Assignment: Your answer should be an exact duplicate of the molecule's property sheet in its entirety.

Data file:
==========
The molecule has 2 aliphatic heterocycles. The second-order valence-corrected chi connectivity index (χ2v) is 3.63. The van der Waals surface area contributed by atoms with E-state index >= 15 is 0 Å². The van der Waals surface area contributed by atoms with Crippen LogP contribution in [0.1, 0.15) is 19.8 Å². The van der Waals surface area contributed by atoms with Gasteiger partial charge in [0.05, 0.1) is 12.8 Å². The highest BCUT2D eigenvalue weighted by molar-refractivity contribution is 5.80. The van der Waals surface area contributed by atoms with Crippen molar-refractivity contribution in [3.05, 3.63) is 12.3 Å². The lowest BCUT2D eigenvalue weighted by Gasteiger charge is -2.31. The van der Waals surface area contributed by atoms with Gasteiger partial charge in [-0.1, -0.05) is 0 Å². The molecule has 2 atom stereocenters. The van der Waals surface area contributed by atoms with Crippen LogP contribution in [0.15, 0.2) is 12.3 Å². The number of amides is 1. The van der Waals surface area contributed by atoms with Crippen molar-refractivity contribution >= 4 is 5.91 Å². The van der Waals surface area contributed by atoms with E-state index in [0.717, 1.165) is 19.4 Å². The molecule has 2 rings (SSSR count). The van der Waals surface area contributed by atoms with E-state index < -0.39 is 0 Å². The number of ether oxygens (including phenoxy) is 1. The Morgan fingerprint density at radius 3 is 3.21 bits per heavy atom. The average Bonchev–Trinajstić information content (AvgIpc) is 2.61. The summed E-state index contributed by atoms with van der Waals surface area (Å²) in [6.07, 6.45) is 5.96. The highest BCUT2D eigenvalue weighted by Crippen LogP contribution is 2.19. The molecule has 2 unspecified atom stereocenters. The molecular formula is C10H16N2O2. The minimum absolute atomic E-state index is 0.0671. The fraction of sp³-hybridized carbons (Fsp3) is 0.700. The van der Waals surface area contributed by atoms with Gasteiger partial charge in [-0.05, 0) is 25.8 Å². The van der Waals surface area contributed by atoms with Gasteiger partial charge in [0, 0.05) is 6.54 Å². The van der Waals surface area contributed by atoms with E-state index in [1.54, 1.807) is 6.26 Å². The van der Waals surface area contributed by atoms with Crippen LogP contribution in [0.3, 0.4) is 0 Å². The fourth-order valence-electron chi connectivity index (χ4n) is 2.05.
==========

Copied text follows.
The molecule has 2 aliphatic heterocycles. The second-order valence-corrected chi connectivity index (χ2v) is 3.63. The van der Waals surface area contributed by atoms with E-state index >= 15 is 0 Å². The van der Waals surface area contributed by atoms with Crippen LogP contribution in [0.1, 0.15) is 19.8 Å². The van der Waals surface area contributed by atoms with Gasteiger partial charge in [0.05, 0.1) is 12.8 Å². The highest BCUT2D eigenvalue weighted by molar-refractivity contribution is 5.80. The van der Waals surface area contributed by atoms with Crippen molar-refractivity contribution in [3.05, 3.63) is 12.3 Å². The lowest BCUT2D eigenvalue weighted by Gasteiger charge is -2.31. The van der Waals surface area contributed by atoms with Gasteiger partial charge in [-0.1, -0.05) is 0 Å². The molecule has 2 atom stereocenters. The van der Waals surface area contributed by atoms with Crippen LogP contribution in [0.15, 0.2) is 12.3 Å². The number of amides is 1. The van der Waals surface area contributed by atoms with Crippen molar-refractivity contribution >= 4 is 5.91 Å². The van der Waals surface area contributed by atoms with E-state index in [0.717, 1.165) is 19.4 Å². The molecule has 2 rings (SSSR count). The van der Waals surface area contributed by atoms with E-state index < -0.39 is 0 Å². The number of ether oxygens (including phenoxy) is 1. The Morgan fingerprint density at radius 3 is 3.21 bits per heavy atom. The average Bonchev–Trinajstić information content (AvgIpc) is 2.61. The summed E-state index contributed by atoms with van der Waals surface area (Å²) in [6.07, 6.45) is 5.96. The highest BCUT2D eigenvalue weighted by Crippen LogP contribution is 2.19. The molecule has 2 unspecified atom stereocenters. The molecular formula is C10H16N2O2. The minimum absolute atomic E-state index is 0.0671. The fraction of sp³-hybridized carbons (Fsp3) is 0.700. The van der Waals surface area contributed by atoms with Gasteiger partial charge in [-0.05, 0) is 25.8 Å². The van der Waals surface area contributed by atoms with Gasteiger partial charge in [0, 0.05) is 6.54 Å². The van der Waals surface area contributed by atoms with E-state index in [1.54, 1.807) is 6.26 Å². The van der Waals surface area contributed by atoms with Crippen LogP contribution in [0.3, 0.4) is 0 Å². The fourth-order valence-electron chi connectivity index (χ4n) is 2.05.